I have been working on the roadmap of a customer portal with the North American HQ of a multinational.
First, I conducted extensive qualitative customer interviews. Then, we held internal workshops to decide on a short-list of features. Finally, we used the Kano model to do a final customer validation of the feature list.
Because I'm based in Belgium, I had to conduct the Kano survey with the end-customers over the phone.
Here are my three take-aways for conducting Kano questionnaires over the phone:
People have a hard time remembering the 5 possible answers they can give. If they don't have the 5 possible answers written down and in front of them, they forget about them. The answers you then get are either "Like" or "Dislike".
This is of course detrimental to the quality of your study. It will either result in conflicting results or -- even worse -- in you making the wrong decisions.
So, before you start your survey, ask the person on the other end of the line to write down the possible answers:
The alternative is repeating what the possible answers are every time you ask a question. Don't do that :)
Nothing's worse than looking back at hand-written notes and wondering what they mean. Kano surveys have a scientific air to them, so inputting data you're uncertain of feels sinful.
Prepare a spreadsheet with your questions. Fill in the answers while you're talking to your customer.
The best format for your spreadsheet is a very simple one:
| User | Feature | Functional | Dysfunctional | SelfStatedImportance | --- | --- | --- | --- | --- | firstname.lastname@example.org | Increased fat % | Expect | Dislike | 9 | email@example.com | Increased fat % | Dislike | Like | 8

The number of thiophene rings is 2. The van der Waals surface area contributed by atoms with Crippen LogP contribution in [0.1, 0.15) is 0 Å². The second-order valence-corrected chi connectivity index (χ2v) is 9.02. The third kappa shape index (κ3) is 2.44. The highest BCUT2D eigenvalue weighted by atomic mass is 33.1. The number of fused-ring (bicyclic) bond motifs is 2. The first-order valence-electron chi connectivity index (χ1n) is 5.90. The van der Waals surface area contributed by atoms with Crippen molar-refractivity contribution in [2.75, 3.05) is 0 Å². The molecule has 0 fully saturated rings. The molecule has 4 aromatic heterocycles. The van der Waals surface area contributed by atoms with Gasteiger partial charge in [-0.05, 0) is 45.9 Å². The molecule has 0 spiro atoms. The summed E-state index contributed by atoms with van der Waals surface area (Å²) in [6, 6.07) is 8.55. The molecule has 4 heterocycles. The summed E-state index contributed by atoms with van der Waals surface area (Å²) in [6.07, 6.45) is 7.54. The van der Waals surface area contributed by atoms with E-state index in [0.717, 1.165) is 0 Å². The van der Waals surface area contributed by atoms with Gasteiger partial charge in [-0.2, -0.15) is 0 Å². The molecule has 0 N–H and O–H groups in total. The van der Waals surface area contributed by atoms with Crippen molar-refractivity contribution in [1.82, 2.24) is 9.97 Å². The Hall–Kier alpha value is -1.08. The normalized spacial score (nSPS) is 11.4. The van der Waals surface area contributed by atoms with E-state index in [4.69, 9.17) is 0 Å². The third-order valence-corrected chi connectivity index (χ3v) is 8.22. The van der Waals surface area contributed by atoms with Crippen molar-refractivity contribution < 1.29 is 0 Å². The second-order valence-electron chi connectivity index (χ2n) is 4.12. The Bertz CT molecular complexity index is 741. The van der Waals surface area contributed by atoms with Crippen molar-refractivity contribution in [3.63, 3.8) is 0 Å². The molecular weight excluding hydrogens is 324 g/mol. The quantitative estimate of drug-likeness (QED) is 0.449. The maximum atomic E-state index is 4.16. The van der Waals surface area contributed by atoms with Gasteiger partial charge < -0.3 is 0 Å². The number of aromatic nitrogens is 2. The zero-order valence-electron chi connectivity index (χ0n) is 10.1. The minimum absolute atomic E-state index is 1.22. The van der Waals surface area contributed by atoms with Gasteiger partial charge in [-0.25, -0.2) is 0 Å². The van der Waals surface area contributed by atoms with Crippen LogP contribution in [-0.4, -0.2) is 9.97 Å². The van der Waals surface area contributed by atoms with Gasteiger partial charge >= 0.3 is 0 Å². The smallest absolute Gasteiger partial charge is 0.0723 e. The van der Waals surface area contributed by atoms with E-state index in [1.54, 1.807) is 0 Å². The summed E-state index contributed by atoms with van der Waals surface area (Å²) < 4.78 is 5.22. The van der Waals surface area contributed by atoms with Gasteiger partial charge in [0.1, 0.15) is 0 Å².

When you're preparing your questions, first go over them with a colleague. See if she understands what you're trying to ask. If she doesn't, rephrase your questions.
Well thought out and tested questions are beneficial in more than one way.
No-one wants to spend too much time answering your Kano survey. The clearer your questions are, the less time your customers will spend.
There's another benefit to well-tested questions. You don't want to have to rephrase your questions after you've surveyed half of your customer base. It pollutes the results.
The best way to ask your questions is to put them as a feature-benefit pair. Compare for instance:
The milk carton has a thermometer on the outside.
The milk carton has a thermometer on the outside, so that you can see the temperature of the milk inside.
Or compare (real-life example from the project referenced at the start of this article):
I can move products from one open order to another.
I can move products from one open order to another to speed up deliveries.
Your questions are a lot easier to understand if you pair features and benefits. It also makes it easier for the customer to give a qualitative answer. She never likes or dislikes a feature as such, but always the benefit and value she derives from it.
Improve your decision making
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